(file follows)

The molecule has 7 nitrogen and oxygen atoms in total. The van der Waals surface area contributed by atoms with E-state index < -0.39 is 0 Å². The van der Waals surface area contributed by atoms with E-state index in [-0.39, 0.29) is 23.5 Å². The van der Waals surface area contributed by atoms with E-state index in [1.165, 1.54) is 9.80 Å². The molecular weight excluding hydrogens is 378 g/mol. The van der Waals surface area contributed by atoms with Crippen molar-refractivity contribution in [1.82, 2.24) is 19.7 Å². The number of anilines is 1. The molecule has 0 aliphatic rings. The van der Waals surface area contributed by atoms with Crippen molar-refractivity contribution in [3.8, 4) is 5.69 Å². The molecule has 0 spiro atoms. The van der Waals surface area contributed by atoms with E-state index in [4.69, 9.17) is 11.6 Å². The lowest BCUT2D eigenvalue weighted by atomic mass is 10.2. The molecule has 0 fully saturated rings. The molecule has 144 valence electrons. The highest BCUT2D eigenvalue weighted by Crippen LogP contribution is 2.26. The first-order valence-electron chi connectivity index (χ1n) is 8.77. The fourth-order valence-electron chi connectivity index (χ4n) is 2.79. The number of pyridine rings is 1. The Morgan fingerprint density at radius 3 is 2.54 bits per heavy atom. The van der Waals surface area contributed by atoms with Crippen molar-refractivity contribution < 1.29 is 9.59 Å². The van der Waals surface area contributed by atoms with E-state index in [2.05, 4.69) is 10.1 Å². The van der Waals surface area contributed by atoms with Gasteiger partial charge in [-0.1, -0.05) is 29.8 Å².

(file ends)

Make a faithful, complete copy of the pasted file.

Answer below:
The molecule has 7 nitrogen and oxygen atoms in total. The van der Waals surface area contributed by atoms with E-state index < -0.39 is 0 Å². The van der Waals surface area contributed by atoms with E-state index in [-0.39, 0.29) is 23.5 Å². The van der Waals surface area contributed by atoms with E-state index in [1.165, 1.54) is 9.80 Å². The molecular weight excluding hydrogens is 378 g/mol. The van der Waals surface area contributed by atoms with Crippen molar-refractivity contribution in [1.82, 2.24) is 19.7 Å². The number of anilines is 1. The molecule has 0 aliphatic rings. The van der Waals surface area contributed by atoms with Crippen molar-refractivity contribution in [3.8, 4) is 5.69 Å². The molecule has 0 spiro atoms. The van der Waals surface area contributed by atoms with E-state index in [4.69, 9.17) is 11.6 Å². The lowest BCUT2D eigenvalue weighted by atomic mass is 10.2. The molecule has 0 fully saturated rings. The molecule has 144 valence electrons. The highest BCUT2D eigenvalue weighted by Crippen LogP contribution is 2.26. The first-order valence-electron chi connectivity index (χ1n) is 8.77. The fourth-order valence-electron chi connectivity index (χ4n) is 2.79. The number of pyridine rings is 1. The Morgan fingerprint density at radius 3 is 2.54 bits per heavy atom. The van der Waals surface area contributed by atoms with Crippen molar-refractivity contribution < 1.29 is 9.59 Å². The van der Waals surface area contributed by atoms with E-state index in [2.05, 4.69) is 10.1 Å². The van der Waals surface area contributed by atoms with Gasteiger partial charge in [-0.1, -0.05) is 29.8 Å².